Oh sure, they might go away for a while, but when they see that most people live in little apartments or houses and are surrounded by noise and pollution in the cities, they well beat a path back to your homestead and find a way to stay :D :thumb: ;)

Great to see your dream coming true, thanks for sharing it with us!


Cecil Arnold

Houston, TX
Okay John, so much for the house, now get to the important part--THE SHOP.:D :D I know that it sometime isn't fun, but you're doing a great job and I know you and the family are looking forward to getting the major parts finished. Hope there are some good new tools under your Christmas tree.:thumb:

Karl Laustrup

Wisconsin Dells, WI
First, glad to see you here. Your dream is coming true. Congrats. :thumb:

I am most impressed that the finished [well almost] came out looking exactly like the photoshopped version you did.:eek: :D How did you manage that?:confused:

When do we get to see the shop?????


Vaughn McMillan

Staff member
Has anyone in the last 15 minutes mentioned what a lucky dog you are, John? Beautiful place, and it looks like your additions and revisions will make it all that much nicer.

Thanks for the pics, and we'll be expecting frequent updates.

John Hart

Thanks everyone! Yep...this is a dream come true. I don't care if it takes the rest of my life to do all the things I want to do with this place. I can die here. Right now, the amish boys are out hammering away in the atrium. They kicked me out because I just slow them down.:rolleyes: At the rate they're going, it'll be drywalled in the next two hours like they said.

The Shop??? Hmm, well....I gotta say in advance that you are seeing the "before" pictures. I took the pics today, but I promised myself that I wouldn't invest any time into making it a showplace until I got all these other major things done and the family was comfortable.

This first one is of the outside. It's fully brick, has a chimney and a woodburner. There are two floors and has a 50 X 30 footprint.

Here's the inside first floor. As you can see, it's pretty cluttered...but it's functional. After building a giant lathe, I'm going to turn two cherry pillars to replace those vertical beams and put in some nice cabinetry. My brother-in-law gave me a grove of 40 foot cherry trees that I'll have milled and kiln dried by a local sawmill and deck this thing out in cherry.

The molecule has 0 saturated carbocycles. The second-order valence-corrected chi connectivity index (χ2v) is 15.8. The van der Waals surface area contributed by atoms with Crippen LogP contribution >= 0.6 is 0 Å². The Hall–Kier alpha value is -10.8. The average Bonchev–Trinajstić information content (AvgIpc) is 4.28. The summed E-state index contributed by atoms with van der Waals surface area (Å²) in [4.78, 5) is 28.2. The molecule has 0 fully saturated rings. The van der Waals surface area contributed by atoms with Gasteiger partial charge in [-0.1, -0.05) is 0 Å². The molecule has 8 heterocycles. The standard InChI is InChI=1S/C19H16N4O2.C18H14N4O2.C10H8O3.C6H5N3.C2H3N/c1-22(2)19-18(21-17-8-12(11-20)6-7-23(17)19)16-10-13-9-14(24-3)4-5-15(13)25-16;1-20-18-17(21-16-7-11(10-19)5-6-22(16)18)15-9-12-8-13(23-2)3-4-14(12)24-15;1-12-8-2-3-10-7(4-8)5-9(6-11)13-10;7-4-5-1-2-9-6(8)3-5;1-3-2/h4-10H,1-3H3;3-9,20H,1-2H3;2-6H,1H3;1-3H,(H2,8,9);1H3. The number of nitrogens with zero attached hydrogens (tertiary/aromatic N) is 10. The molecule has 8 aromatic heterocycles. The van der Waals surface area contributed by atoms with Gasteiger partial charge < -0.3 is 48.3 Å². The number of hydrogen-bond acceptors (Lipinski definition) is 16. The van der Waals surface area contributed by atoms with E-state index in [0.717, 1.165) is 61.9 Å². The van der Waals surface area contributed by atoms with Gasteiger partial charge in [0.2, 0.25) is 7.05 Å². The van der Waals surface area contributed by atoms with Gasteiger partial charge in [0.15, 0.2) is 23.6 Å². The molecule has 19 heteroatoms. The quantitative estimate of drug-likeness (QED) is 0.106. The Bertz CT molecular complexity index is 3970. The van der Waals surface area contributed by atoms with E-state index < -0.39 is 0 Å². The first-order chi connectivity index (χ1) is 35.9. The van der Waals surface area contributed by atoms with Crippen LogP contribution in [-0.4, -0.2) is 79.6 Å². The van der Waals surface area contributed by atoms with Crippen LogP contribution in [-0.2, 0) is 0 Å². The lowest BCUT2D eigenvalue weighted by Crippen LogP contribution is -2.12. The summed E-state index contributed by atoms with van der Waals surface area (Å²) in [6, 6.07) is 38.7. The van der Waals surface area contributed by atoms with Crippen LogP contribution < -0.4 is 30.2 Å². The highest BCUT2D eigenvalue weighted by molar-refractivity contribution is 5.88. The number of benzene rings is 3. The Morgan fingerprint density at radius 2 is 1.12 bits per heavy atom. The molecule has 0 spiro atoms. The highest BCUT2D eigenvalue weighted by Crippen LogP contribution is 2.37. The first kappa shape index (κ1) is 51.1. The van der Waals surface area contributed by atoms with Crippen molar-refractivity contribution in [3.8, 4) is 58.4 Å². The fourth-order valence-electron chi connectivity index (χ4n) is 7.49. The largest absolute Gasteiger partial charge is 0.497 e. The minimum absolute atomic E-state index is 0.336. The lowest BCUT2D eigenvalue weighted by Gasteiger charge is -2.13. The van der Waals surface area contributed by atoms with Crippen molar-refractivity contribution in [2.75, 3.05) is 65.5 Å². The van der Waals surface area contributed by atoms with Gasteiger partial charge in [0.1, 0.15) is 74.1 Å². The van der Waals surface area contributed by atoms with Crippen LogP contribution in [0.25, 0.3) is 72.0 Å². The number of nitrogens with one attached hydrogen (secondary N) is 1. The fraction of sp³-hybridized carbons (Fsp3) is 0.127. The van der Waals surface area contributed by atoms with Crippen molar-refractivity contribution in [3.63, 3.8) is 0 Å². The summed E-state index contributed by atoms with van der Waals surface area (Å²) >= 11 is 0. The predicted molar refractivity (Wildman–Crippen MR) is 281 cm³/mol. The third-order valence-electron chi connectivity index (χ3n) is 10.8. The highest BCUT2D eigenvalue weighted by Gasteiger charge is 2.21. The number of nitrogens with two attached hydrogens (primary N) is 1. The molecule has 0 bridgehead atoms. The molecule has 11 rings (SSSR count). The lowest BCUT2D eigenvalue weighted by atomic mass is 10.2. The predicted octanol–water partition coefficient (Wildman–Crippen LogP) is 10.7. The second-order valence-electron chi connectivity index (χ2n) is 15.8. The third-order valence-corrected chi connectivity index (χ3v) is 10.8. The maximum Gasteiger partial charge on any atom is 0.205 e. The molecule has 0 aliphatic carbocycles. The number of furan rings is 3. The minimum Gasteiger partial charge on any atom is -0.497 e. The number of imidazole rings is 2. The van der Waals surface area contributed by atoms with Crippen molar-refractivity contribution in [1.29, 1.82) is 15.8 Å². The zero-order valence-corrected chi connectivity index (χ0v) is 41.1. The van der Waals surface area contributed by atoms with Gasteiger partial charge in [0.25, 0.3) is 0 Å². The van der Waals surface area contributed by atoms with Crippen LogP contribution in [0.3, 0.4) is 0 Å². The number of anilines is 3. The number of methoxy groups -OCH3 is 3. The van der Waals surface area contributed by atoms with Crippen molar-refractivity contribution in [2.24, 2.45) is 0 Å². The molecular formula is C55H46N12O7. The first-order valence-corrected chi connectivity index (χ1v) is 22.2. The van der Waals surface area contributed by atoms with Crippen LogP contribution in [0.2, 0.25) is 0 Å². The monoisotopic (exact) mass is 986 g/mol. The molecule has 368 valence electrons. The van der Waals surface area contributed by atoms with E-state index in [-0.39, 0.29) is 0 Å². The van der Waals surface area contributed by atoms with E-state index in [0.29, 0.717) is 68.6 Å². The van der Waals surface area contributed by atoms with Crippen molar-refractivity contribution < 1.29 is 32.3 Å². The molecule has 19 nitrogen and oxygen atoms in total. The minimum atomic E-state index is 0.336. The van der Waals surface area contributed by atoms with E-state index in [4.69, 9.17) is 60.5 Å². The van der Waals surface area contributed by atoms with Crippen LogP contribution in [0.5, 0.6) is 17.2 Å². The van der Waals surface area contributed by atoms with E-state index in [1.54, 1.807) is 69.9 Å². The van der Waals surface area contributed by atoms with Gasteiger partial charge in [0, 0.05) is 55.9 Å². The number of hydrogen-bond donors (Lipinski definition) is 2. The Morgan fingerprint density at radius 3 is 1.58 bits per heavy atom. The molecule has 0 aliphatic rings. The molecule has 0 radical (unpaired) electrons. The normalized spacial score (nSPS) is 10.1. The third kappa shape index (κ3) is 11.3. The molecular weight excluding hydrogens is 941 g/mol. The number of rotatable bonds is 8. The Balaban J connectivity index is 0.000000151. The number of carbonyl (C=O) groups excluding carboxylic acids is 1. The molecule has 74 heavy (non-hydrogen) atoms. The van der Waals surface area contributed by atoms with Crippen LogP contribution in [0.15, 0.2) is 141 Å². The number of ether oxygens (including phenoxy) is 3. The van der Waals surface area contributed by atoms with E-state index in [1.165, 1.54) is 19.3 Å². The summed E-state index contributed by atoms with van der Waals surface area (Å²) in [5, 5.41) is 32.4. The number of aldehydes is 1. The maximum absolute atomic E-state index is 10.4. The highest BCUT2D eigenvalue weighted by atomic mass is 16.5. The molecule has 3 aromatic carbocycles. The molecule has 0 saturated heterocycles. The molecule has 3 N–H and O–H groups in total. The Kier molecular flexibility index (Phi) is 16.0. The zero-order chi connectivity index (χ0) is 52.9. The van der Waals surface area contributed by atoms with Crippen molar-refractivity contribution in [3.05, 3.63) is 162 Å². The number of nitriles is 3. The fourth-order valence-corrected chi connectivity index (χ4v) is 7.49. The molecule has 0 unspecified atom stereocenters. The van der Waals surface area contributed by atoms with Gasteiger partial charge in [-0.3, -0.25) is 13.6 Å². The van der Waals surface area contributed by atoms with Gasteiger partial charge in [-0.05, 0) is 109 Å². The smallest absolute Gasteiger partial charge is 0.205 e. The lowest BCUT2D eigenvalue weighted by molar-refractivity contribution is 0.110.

Here's a pic of the diesel room. It's a 22 hp engine, driving a 2" shaft. The compressor in the foreground charges the 1000 gallon air tank just outside the shop. Air lines run to the well, the house and throughout the shop.

This is the 10 kilowatt generator that kept us alive for two months while we waited for electricity. It's nice not smelling diesel.:thumb: This generator will prove handy for future outages.

Here's a couple of pictures of the upstairs. It's 1500 square feet and has a 12 foot ceiling. I still don't know what I'm going to do with it. Any ideas?

So that's the shop. I really want to build my own lathe with a 4 foot swing and a 15 foot bed. Plenty of folks around here that love to weld. I just gotta come up with a design.

Art Mulder

London, Ontario
... Air lines run to the well, the house and throughout the shop.

Here's a couple of pictures of the upstairs. It's 1500 square feet and has a 12 foot ceiling. I still don't know what I'm going to do with it. Any ideas?

I'm trying to think of a reason why there is an air line running to the house and the only thing I can think of is to maybe drive a well pump? If that isn't it, please ... why!?

As for the upstairs... if you have young kids I'd say that's a good rainy-day playroom that gets them out of the hosue. But then, I remember that you've also got a barn on the property.

So I suppose you can use it for storage for lots and lots 'o lumber to air dry, as well as a place to store excess jigs, and all those other things that you might need ... someday. ;)

John Hart

I'm trying to think of a reason why there is an air line running to the house and the only thing I can think of is to maybe drive a well pump? If that isn't it, please ... why!?...

Sorta. He ran a large air line to the house, then split it off to go to the well pump. Evidently, he used his pneumatic tools to do a lot of work in the house, because there were several hoses that could reach most anywhere. He even had one coming up through the floor to the dining room.

The kids tried to claim the upstairs of the shop as a playroom....but they already had the upstairs of the barn for the lower level to do whatever they wanted. Sheesh...they went from having to share a bedroom and play in a postage stamp yard, to absolute paradise. Nope...I think I'll keep the shop building out of their crosshairs.;)

Storage is a pretty good idea. I seem to accumulate wood....a lot! I was even thinking about a kiln maybe. So many possibilities.

Denise Walsh


Congratulations on the property, house and shop!! Please be sure to keep us posted on your progress of getting your renovations done. Looks like it's already an amazing place... can't wait to see the shop when you get it all set up. Looks like you have plenty of room :thumb:

Good luck!!